The bleach solution must have been prepared within a 24-hour period and stored in an opaque covered container in order to be appropriate for disinfection.

36

What steps should be taken if exposed to blood and body fluids?

Non-intact skin or sharps injuries: thoroughly wash the area of exposure with soap and water.

For blood and body fluid exposure to mucous membranes the area of exposure should be thoroughly flushed with water.

Immediately report the exposure to the Clinical Manager for post-exposure evaluation and treatment at the facility-designated clinic for care within 1-2 hours at. Complete a CNA Claim form.

37

How should peritoneal dialysis effluent be handled?

Handle in the home dialysis facility using Dialysis Precautions for bodily fluids. Peritoneal dialysis effluent contains all components of plasma except blood cells.

It is considered to be body fluid and is considered potentially infectious.

Apply PPE, clamp effluent bag in order to carry it to the dirty sink, toilet or hopper, hang effluent bag on IV pole and allow to drain.

Clean receptacle with bleach daily at the end of the day at a minimum.

Place empty bag and tubing in biohazard bag and dispose of biohazard in the biohazard trash.

Remove gloves and wash hands.

For home procedures the patient should dispose of his/her own dialysate in a toilet.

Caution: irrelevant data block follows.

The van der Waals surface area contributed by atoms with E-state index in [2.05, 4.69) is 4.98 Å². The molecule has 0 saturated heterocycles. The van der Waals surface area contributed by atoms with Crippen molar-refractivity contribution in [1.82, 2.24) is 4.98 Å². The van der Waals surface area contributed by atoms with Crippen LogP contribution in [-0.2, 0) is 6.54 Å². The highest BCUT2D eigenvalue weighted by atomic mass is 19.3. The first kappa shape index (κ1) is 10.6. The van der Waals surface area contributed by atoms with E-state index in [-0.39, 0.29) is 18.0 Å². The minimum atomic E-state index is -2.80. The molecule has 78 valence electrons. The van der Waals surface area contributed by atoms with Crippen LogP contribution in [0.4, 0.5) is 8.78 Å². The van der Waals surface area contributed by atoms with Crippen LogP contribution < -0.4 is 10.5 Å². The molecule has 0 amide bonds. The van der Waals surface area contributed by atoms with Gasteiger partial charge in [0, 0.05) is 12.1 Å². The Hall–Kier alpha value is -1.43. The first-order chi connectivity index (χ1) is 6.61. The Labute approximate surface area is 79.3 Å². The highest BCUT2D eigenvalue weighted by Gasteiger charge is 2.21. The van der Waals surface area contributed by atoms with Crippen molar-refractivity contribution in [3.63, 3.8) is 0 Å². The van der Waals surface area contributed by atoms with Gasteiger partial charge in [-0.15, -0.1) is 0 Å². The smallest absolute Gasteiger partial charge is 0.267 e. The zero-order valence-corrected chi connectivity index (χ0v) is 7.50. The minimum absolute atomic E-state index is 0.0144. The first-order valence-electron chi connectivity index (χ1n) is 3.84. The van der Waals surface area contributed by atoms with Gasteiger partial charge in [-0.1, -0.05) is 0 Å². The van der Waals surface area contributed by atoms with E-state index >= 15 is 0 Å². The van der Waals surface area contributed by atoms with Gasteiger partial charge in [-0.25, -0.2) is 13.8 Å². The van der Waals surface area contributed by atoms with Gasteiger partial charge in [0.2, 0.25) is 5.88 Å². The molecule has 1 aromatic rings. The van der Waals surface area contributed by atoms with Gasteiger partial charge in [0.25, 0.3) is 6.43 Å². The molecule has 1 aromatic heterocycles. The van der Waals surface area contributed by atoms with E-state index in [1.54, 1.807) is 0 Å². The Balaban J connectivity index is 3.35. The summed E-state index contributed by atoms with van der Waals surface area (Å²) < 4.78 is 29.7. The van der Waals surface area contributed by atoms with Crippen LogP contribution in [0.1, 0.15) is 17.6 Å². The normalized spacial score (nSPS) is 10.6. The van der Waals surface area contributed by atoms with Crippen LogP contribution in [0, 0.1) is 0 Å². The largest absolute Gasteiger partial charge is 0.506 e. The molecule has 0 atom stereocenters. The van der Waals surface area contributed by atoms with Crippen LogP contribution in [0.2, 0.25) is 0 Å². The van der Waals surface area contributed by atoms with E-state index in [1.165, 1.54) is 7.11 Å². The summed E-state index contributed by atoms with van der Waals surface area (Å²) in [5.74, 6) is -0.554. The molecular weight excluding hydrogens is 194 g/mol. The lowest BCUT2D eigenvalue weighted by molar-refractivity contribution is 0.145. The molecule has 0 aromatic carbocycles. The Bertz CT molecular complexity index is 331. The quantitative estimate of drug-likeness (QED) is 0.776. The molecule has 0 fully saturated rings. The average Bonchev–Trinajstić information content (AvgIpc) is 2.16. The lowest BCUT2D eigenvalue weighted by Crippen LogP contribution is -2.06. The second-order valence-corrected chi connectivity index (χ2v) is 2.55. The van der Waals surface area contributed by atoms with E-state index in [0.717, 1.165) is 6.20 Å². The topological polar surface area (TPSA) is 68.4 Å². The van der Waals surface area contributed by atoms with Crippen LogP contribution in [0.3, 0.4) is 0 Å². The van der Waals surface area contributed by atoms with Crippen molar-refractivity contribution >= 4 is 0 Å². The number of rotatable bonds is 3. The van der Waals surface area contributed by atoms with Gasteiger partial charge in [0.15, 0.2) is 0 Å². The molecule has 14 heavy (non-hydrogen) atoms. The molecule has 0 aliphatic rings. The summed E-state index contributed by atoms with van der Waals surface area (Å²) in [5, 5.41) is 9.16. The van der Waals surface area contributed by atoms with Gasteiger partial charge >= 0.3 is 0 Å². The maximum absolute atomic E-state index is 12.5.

The empty bag should be placed in a plastic bag that is secured by knotting and disposed of in the conventional trash system.

38

Dialysis is a specialized field that requires not only universal precautions but _______ precautions as well.

dialysis precautions

This includes wearing all PPE (gown, gloves and face shield) whenever there is a risk of exposure to blood (put on, take off, cleaning machines, etc.).

39

_______ is the #1 infection control practice for reducing the transmission of disease.

Hand washing

40

true or false

Any broken glass should be picked up with a broom and dust pan – NOT with your hands.

true

41

HBsAG+ patients are dialyzed where?

Only HBsAG+ patients are dialyzed in the isolation room.

Separate PPE is worn in isolation.

42

true or false

Patients with a drug resistant infection such as MRSA, VRE, or VRSA need to be dialyzed in a separate area (not the isolation room) with dedicated equipment (designated BP cuff & stethoscope).

true

43

Can a patient with TB be dialyzed in an outpatient clinic?

Because patients with active TB require a negative pressure they cannot dialyze in our outpatient facilities.

If you suspect a patient of having TB, have them don a mask and the RN must call the physician for orders immediately

44

What should you do if you are exposed to blood infected with HIV?

Should an Exposure Incident occur, follow our Post Exposure Protocol in our facility guideline manual. FMC policy states that anyone potentially exposed to HIV receive prophylaxis within 2 hours.

45

Survey Readiness:

What does CMC stand for?

Center for Medicare and Medicaid Services

46

Survey Readiness:

Why are surveys conducted?

the survey inspection is conducted to verify how well a dialysis facility complies with the conditions for coverage

47

Survey Readiness:

What is your role in the survey? (3)